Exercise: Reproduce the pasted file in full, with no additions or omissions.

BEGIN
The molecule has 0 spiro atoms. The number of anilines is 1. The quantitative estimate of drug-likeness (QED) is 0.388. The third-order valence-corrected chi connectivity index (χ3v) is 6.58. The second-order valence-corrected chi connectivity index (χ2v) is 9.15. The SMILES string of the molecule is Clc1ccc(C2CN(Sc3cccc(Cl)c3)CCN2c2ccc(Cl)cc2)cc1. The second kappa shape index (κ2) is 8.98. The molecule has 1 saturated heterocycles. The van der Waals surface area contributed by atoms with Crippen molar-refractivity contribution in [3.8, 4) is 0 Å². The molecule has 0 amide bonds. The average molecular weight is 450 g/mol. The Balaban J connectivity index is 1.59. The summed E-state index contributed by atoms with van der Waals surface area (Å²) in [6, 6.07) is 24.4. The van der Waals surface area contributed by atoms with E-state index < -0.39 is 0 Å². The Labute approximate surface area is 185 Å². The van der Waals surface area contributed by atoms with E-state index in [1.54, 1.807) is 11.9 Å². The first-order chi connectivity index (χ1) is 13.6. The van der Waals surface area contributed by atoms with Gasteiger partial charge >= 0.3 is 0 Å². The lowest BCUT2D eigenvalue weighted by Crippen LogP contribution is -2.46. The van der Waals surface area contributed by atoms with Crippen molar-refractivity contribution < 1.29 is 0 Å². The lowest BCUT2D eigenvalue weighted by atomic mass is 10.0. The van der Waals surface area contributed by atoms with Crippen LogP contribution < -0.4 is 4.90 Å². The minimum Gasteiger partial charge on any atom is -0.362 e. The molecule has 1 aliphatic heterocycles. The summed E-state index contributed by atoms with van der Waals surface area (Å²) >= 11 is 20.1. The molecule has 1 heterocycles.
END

The molecule has 0 spiro atoms. The number of anilines is 1. The quantitative estimate of drug-likeness (QED) is 0.388. The third-order valence-corrected chi connectivity index (χ3v) is 6.58. The second-order valence-corrected chi connectivity index (χ2v) is 9.15. The SMILES string of the molecule is Clc1ccc(C2CN(Sc3cccc(Cl)c3)CCN2c2ccc(Cl)cc2)cc1. The second kappa shape index (κ2) is 8.98. The molecule has 1 saturated heterocycles. The van der Waals surface area contributed by atoms with Crippen molar-refractivity contribution in [3.8, 4) is 0 Å². The molecule has 0 amide bonds. The average molecular weight is 450 g/mol. The Balaban J connectivity index is 1.59. The summed E-state index contributed by atoms with van der Waals surface area (Å²) in [6, 6.07) is 24.4. The van der Waals surface area contributed by atoms with E-state index < -0.39 is 0 Å². The Labute approximate surface area is 185 Å². The van der Waals surface area contributed by atoms with E-state index in [1.54, 1.807) is 11.9 Å². The first-order chi connectivity index (χ1) is 13.6. The van der Waals surface area contributed by atoms with Gasteiger partial charge >= 0.3 is 0 Å². The lowest BCUT2D eigenvalue weighted by Crippen LogP contribution is -2.46. The van der Waals surface area contributed by atoms with Crippen molar-refractivity contribution < 1.29 is 0 Å². The lowest BCUT2D eigenvalue weighted by atomic mass is 10.0. The van der Waals surface area contributed by atoms with Crippen LogP contribution < -0.4 is 4.90 Å². The minimum Gasteiger partial charge on any atom is -0.362 e. The molecule has 1 aliphatic heterocycles. The summed E-state index contributed by atoms with van der Waals surface area (Å²) >= 11 is 20.1. The molecule has 1 heterocycles.